'Cooling' forests can 'heat' as well

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Washington, January 23 (ANI): In a new research, scientists have found out that although forests help to remove the greenhouse gas carbon dioxide (CO2) from the atmosphere, some forests can directly absorb and retain heat, which is strong enough to cancel out a good part of the benefit in lowered CO2.

Scientists from the Weizmann Institute's Faculty of Chemistry carried out the research.

For the past 10 years, the Weizmann Institute has been operating a research station in the semi-arid Yatir Forest, a pine forest at the edge of the Negev Desert.

Professor Dan Yakir of the Environmental Sciences and Energy Research Department, together with Dr. Eyal Rotenberg, decided to look at 'total energy budget' of a semi-arid forest.

The first hint they had that other processes might be counteracting the cooling effect of CO2 uptake came when they compared the forest's albedo (how much sunlight is reflected from its surface back into space) with that of the nearby open shrub land.

They found that the dark-colored forest canopy had a much lower albedo, absorbing quite a bit more of the sun's energy than the pale, reflective surface of surrounding areas.

In a cloudless environment with high levels of solar radiation, albedo becomes an important factor in surface heating.

Next, the researchers looked at the mechanisms for 'air conditioning' within the forest itself.

To cool down, trees in wetter areas of the globe use water-cooled systems.

They open pores in their leaves and simply let some of the water evaporate, drawing heat away in the process.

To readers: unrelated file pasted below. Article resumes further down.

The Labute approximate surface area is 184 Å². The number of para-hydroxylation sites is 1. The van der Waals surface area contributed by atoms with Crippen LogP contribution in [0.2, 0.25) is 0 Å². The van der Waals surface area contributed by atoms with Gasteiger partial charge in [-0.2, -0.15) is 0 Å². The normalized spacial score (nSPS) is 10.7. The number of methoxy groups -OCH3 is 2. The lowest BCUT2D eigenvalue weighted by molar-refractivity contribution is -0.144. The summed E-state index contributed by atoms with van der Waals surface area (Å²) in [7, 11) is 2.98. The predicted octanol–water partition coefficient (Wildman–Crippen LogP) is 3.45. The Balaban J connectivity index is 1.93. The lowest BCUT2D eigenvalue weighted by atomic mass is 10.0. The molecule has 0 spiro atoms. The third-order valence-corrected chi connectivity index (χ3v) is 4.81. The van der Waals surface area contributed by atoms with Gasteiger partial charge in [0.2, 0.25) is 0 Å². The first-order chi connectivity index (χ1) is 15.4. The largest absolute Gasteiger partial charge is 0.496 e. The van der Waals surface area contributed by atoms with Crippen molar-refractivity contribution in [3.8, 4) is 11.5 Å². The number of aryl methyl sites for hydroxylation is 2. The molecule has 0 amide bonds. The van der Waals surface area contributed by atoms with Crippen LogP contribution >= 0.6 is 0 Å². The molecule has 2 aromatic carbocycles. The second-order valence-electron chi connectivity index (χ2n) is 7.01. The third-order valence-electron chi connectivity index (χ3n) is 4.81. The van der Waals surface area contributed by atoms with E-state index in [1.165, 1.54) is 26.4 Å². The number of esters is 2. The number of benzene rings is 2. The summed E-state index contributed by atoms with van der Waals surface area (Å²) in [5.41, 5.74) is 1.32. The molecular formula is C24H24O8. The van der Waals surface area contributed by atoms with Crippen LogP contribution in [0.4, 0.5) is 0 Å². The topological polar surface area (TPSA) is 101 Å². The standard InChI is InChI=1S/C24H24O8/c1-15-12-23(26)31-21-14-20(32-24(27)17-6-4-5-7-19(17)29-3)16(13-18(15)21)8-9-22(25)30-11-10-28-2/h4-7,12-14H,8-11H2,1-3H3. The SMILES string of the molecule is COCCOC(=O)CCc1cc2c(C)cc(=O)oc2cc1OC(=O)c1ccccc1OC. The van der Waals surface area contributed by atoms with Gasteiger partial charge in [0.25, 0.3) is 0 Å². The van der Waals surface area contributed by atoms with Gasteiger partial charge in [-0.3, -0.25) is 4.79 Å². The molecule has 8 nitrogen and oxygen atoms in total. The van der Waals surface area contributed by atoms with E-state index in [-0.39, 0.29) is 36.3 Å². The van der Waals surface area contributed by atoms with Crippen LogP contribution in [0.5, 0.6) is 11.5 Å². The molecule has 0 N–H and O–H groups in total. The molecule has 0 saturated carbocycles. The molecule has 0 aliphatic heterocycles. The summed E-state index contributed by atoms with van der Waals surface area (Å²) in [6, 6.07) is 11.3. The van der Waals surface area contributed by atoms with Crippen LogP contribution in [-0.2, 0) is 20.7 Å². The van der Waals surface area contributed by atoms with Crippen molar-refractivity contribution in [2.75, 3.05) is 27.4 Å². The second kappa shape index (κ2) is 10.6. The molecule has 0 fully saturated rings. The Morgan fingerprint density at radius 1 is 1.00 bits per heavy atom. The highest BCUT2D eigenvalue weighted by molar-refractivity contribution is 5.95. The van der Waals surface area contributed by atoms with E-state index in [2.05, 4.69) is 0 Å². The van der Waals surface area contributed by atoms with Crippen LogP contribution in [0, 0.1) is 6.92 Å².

But the semi-arid pine forest, with its limited water supply, is not built for evaporation.

The scientists found that it uses an alternative, efficient, air-cooling system, instead.

As semi-arid forests are not as dense as their temperate counterparts, the air in the open spaces between the trees comes into contact with a large surface area, and heat can be easily transferred from the leaves to the air currents.

This semi-arid air cooling system is quite efficient at cooling the treetops, and this cooling, in turn, leads to a reduction in infrared radiation out into space.

In other words, while the semi-arid forest can cool itself well enough to survive and take up carbon, it both absorbs more solar radiation energy and retains more of this energy.

Together, these effects turned out to be stronger than the scientists had expected.

"Although the numbers vary with location and conditions, we now know it will take decades of forest growth before the 'cooling' CO2 sequestration can overtake these opposing 'warming' processes," said Yakir. (ANI)

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